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SELECTED LETTERS OF SALMON P. CHASE

From H. B. Stanton.

BOSTON, Oct. 6, 1845.

MY DEAR CHASE: I am much obliged to you for your letter: tho I must be so ungracious as to add, that good as your letter was, I should have been more pleased if you had been present & read it yourself.
I have not complied with your request to address you immediately at the close of our grand Convention; for the reason, that the exciting labors of the week completely knocked me up, leaving me with a severe nervous headache & a biting ague in my teeth, which I am now just getting over.
We had a great Convention. Probably upwards of 2000 delegates were present. Our audiences numbered more than 3,000. Gen. Fessenden presided with much ability, & able speeches were made by ex-chief justice Hutchinson & Col. Miller (the Greek hero) of Vermont; Messrs Pierpont, Lovejoy, Burritt, Sewall, Jackson, & others of Massachusetts; Gerrit Smith, Wm Goodell & Lewis Tappan, of New York; Dr. Le Moyne & Wm Elder, of Pa; and other gentlemen from other states. Every free state (I believe Indiana must be excepted), Wisconsin, Iowa, & the District of Columbia, were represented; & even a Kentucky slave holder appeared on the platform & opposed the adoption of the Address, & was replied to & annihilated by Lewis Clark, the Kentucky fugitive, whom the slave holder, in his rejoinder, spoke of as " the gentleman who had preceeded him !" Letters, good, bad & indifferent, were read from Hon. Messrs. W- H. Seward, Charles Francis Adams, (son of J. Q. A.) Stephen C. Phillips, Theodore Sedgwick of New York, Wm B. Calhoun (long member of Congress from this state) &c. &c. Capt. Jonathan Walker showed his branded hand to the audience, Miss Delia Webster showed her homely face &c.
The resolutions & address are strong & safe, tho not all that I could have desired, nor all that I expected. Whittier was to have written the address, & he made preparations to do so. But, his health & spirits failed him just at the crisis. He would have drawn up a rich, tasteful, beautiful document, strong & apposite in its facts, & felicitous in its language, not distinguished by great force of argument, but thrilling in its appeals & conciliatory in its spirit. His failure made it necessary for us to fall back upon an address prepared by Gerrit Smith. It is able, strong, calm, but quite elementary & A. B. C. like in its character. It is safe, & I think you will be of the opinion that it will do good. It will be instructive to those who have not read much on our subject. Mr. Sewall presented an able report on Texas annexation. We failed, too, in getting the resolutions from the source we applied to - & did not know that we had failed till just as the Convention was assembling; & then we threw together what we could lay our hands upon. The resolutions are safe on the constitutional question. A long series was introduced by Mr. Spooner, embodying the views in his recent pamphlet. We did not adopt them, but merely referred them to the committee of publication, to print with the proceedings. Some resolutions on the moral & Biblical bearings of our cause, were introduced & adopted. They are strong & right - drawn by Rev. A. A. Phelps, of New York - but are rather out of place. They will do no hurt, I think.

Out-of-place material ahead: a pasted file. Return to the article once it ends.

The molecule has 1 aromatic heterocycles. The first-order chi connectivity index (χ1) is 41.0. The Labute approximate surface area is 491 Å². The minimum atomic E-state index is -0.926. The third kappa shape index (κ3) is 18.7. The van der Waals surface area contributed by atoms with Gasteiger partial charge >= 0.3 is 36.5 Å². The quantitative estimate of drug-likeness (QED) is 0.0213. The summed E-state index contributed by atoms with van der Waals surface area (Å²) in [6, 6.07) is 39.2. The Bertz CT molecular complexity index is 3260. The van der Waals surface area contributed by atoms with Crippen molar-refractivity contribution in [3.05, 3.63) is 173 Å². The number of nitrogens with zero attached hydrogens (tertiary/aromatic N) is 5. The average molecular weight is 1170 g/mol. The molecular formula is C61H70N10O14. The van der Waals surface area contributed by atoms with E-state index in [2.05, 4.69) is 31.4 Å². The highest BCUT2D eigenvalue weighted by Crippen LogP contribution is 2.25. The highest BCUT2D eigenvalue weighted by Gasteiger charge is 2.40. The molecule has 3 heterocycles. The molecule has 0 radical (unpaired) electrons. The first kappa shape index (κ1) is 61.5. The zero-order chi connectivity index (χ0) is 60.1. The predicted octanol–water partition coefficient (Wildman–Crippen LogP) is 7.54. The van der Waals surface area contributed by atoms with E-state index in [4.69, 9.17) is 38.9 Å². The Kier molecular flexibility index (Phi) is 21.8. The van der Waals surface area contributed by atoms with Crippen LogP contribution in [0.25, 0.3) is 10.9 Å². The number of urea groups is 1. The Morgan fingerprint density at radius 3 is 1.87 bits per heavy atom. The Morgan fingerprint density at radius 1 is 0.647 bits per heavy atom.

Had 1 known that we should be driven to the straits we were, I think I should have put my poor pen to paper on the address & resolutions. But, with the cares on me (& I did everything but write the address & resolutions) - even to all the editorials in the Emancipator) I encroached so much on professional business, that I had no more time to spare.
The Convention has made a deep impression. We sat Wednesday, Thursday & Friday, & Mr. Smith "preached politics" to a large audience in the Temple Sunday evening. His sermon was a splendid production.
As ever, yours faithfully,
H. B. STANTON.

We stuck to our "one idea," & did not touch the Presidency.

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